Consumers still have different paths toward the goal of a top-notch entertainment PC—including snazzier-than-ever preconfigured boxes—although a large contingent of the typically well-informed, handy (and oh-so-sexy) readership of HT would only ever consider the build-it-yourself approach. With you in mind, Intel has introduced a selection of thoroughly redesigned "digital home"–friendly gear: a 3.6-gigahertz Pentium 4 processor with Hyper-Threading technology to more-efficiently allocate the processor's resources on multiple programs running simultaneously; the 915G Express chipset with microchips that connect the processor to the motherboard, controlling the transfer of data between the CPU and the rest of your computer; and the D915GAV (for Graphics, Audio, and Video) motherboard for desktop PCs. Our past coverage has focused mostly on the processor, which is largely responsible for the system's power and overall speed, while the chipset can dictate your rig's efficiency and even its specific abilities. The motherboard is where all of the physical connections are made, so you will want the most ports offering the latest standards.
Look, Ma: No Cards!
While I am not implying that you will never, ever need to install an optional sound or graphics card, this gear will now enable you to do more than ever without additional cards. Intel designed the GMA (Graphics Media Accelerator) 900 engine specifically for video users, an increasing segment as the entertainment PC gains ground. It also has the bonus of respectable 3D graphics for most gamers, as long as they don't demand the highest detail settings and frame rates. The GMA 900 supports playback of Windows Media Video HD's Terminator application (disc two of the T2 Extreme DVD in high-definition) in mainstream PCs with 512 megabytes of RAM. Power users will still want to add a PCI Express graphics card, which is now possible under the 915G chipset. You'll need another piece of silicon called an ADD2 adapter to support a second monitor or TV-out, added down on the motherboard or via a card in the PCI Express slot. Essential to Intel's new design is the PCI Express architecture, which provides two main benefits: more bandwidth for big high-definition video streams and dedicated bandwidth for each direction so the traffic doesn't have to arbitrate with itself. The new graphics core and driver also solve the monitor manufacturers' problem of sometimes-odd widescreen sizing and the discrepancies between the 16:9 and 4:3 resolution settings, VGA, SVGA, and so on. It also supports the display of HDTV broadcasts up to and including 1080i, and you'll only need an HDTV tuner card for the signal input. Another technology included on the motherboard is Intel's High Definition Audio, which supports up to 7.1 channels and 24-bit audio. At press time, Dolby was developing ways to combine their Dolby Digital and Dolby Pro-Logic IIx with Intel's existing HD Audio platform, which will mandate established signal-to-noise qualifications for the first time. The CPU and the software stack perform audio processing, and the HD Audio specifications provide robust "pipes" for the signals, enabling high-bandwidth digital sampling for high-fidelity digital-to-analog conversion. You can even turn all of the audio output jacks to independent headphone outs.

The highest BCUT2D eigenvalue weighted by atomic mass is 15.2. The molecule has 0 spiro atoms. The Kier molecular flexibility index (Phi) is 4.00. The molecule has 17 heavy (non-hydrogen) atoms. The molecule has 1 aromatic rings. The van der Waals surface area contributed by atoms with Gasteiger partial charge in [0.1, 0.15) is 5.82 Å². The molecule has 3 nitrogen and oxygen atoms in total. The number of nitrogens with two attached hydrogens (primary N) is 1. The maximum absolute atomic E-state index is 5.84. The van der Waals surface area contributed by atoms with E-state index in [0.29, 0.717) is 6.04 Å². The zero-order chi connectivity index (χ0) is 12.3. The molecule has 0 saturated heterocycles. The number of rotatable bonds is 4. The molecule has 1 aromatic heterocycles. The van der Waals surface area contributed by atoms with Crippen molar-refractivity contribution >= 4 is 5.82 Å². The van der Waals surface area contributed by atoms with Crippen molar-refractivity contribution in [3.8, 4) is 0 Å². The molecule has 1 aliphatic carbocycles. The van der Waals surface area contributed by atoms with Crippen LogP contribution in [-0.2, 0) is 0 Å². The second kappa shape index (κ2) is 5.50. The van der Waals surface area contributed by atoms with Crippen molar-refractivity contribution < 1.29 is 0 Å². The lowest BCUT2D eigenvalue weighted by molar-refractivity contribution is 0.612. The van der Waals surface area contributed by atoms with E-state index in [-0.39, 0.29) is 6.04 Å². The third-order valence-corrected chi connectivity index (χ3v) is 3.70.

The motherboard also features the second generation of Serial ATA controllers, a ground-up implementation as opposed to an S-ATA front-end to the Parallel-ATA. Again, the chipset supports this application, for the best possible response times from a connected high-end S-ATA hard disk drive like the 300-GB Maxtor DiamondMax 10 that I installed. (It makes sense to hook this speed demon up with the fastest accessories available, including the proper DDR1 RAM.) Intel's Matrix Storage technology also automatically backs up non-DRM-protected audio and video files in all formats from one hard drive to another, a welcome security measure for multiple HDD PCs (buy two Diamond Max 10s), and the large capacity will certainly come in handy on storage-intensive tasks like high-definition video capture/timeshifiting. And while that 3.6-GHz CPU flaunts its might on brutal jobs like transcoding video files, Intel's new design also incorporates sufficient headroom for future improvements and for upgrades with minimal remorse.